Terrific Burgundy aromatics.: typical red fruit, with an earthy-meaty complexity. On the palate I find healthy tannins that are still somewhat harsh, although the overall effect is quite tasty and powerful. If a Grand Cru can be identified by diligent Bourgogne-spotters by dint of greater power or greater finesse (or, ideally, both) then this wine's entry to that exalted circle is by way of its length and size. Sadly, it lacks the elegance or the magical, electric thrill of better Grand Crus. Such as the next wine.

Rene Engel, Clos de Vougeout Grand Cru, 1996

There are hints of barnyard on the nose, which I love, but sometimes their presence can cost a wine a measure of elegance. Not here, though, as the poo only serves to add more complexity to the delicate Bourgogne spices and the deep and pure strawberry fruit. The palate suffers from following the more muscular Girardin, so I took a break and when I returned, I found the Engel's freshness very captivating. The only caveat, which I feel obligated to mention, is that a previous bottle was more complex.

Olivier Leflaive, Montrachet Grand Cru, 1995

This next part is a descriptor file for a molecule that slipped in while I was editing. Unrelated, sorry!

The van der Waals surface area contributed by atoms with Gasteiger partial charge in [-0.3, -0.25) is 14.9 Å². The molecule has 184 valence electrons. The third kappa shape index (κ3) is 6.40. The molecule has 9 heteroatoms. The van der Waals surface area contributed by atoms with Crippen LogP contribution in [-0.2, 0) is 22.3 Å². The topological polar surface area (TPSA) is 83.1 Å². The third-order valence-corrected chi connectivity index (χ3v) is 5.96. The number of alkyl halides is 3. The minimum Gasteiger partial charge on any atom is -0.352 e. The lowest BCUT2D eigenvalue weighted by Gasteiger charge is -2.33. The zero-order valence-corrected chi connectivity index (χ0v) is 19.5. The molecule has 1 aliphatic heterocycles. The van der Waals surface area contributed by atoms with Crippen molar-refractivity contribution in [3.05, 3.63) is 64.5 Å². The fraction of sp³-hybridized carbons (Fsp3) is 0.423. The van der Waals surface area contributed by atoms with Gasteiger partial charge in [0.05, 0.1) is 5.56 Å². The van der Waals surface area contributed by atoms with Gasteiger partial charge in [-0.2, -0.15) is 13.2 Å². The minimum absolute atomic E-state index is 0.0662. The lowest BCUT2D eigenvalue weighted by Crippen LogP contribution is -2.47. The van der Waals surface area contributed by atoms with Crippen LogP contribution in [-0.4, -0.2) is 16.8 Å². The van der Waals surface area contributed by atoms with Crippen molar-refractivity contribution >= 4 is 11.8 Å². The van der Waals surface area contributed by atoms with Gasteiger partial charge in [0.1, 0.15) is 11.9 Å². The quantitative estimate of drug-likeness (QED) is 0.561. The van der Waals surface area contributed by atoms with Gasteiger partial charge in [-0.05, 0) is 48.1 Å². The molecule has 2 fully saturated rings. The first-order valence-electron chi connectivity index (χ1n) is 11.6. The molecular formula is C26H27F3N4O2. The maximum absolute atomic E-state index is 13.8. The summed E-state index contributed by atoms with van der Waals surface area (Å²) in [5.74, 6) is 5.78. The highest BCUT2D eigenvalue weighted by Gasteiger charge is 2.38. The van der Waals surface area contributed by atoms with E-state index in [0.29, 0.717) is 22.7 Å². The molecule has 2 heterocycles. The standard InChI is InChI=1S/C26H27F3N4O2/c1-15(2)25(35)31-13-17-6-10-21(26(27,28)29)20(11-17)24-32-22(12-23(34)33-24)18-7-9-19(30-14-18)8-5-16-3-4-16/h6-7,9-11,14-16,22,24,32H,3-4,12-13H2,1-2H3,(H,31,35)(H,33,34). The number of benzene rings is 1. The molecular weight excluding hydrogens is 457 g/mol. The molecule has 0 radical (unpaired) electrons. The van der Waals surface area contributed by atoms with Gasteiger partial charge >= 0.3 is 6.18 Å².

We screwed up here. We had an initial whiff and sip and decided to go on to the Barolo flight and come back to the Montrachet later. Bad idea. The body temperature of twelve adults round the table and too little liquid in each glass was too much even for the product of the world's greatest vineyard. The nose was all butterscotch, too sweet and simple. The palate, on the other hand, was very minerally and powerful but too crude for me.

The wines weren't served in flights per se, but I used my Burgundy glass to enable me to enjoy the following two Barolos side by side.

Ellio Grasso, Barolo, Gavarini Vigna Chiniera, 1990

Barolos can present the most difficult aromatics to decipher. This is taut at first, almost cryptic, the nose showing red fruit and iron, and dusty like your grandma's old carpet. The palate is classy yet austere and I was going to pronounce the Conterno Fantino the better wine, until time endowed the Ellio Grasso with an extra dimension, further complexities and greater cerebrity.

Conterno Fantino, Barolo, Sori Ginestra, 1990